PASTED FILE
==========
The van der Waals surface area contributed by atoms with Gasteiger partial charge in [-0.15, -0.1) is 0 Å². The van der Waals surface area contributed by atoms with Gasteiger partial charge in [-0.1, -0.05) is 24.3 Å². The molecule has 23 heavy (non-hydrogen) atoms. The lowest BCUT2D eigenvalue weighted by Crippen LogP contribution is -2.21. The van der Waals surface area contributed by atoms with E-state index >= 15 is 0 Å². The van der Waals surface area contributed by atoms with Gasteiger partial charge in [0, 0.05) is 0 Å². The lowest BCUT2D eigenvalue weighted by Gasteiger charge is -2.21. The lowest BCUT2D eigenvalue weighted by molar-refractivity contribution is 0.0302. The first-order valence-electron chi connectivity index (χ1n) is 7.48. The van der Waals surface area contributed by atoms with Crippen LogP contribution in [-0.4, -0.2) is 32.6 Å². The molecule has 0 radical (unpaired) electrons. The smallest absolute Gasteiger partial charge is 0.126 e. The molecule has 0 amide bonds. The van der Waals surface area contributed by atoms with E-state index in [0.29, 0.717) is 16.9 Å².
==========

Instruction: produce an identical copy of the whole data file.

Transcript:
The van der Waals surface area contributed by atoms with Gasteiger partial charge in [-0.15, -0.1) is 0 Å². The van der Waals surface area contributed by atoms with Gasteiger partial charge in [-0.1, -0.05) is 24.3 Å². The molecule has 23 heavy (non-hydrogen) atoms. The lowest BCUT2D eigenvalue weighted by Crippen LogP contribution is -2.21. The van der Waals surface area contributed by atoms with E-state index >= 15 is 0 Å². The van der Waals surface area contributed by atoms with Gasteiger partial charge in [0, 0.05) is 0 Å². The lowest BCUT2D eigenvalue weighted by Gasteiger charge is -2.21. The lowest BCUT2D eigenvalue weighted by molar-refractivity contribution is 0.0302. The first-order valence-electron chi connectivity index (χ1n) is 7.48. The van der Waals surface area contributed by atoms with Crippen LogP contribution in [-0.4, -0.2) is 32.6 Å². The molecule has 0 radical (unpaired) electrons. The smallest absolute Gasteiger partial charge is 0.126 e. The molecule has 0 amide bonds. The van der Waals surface area contributed by atoms with E-state index in [0.29, 0.717) is 16.9 Å².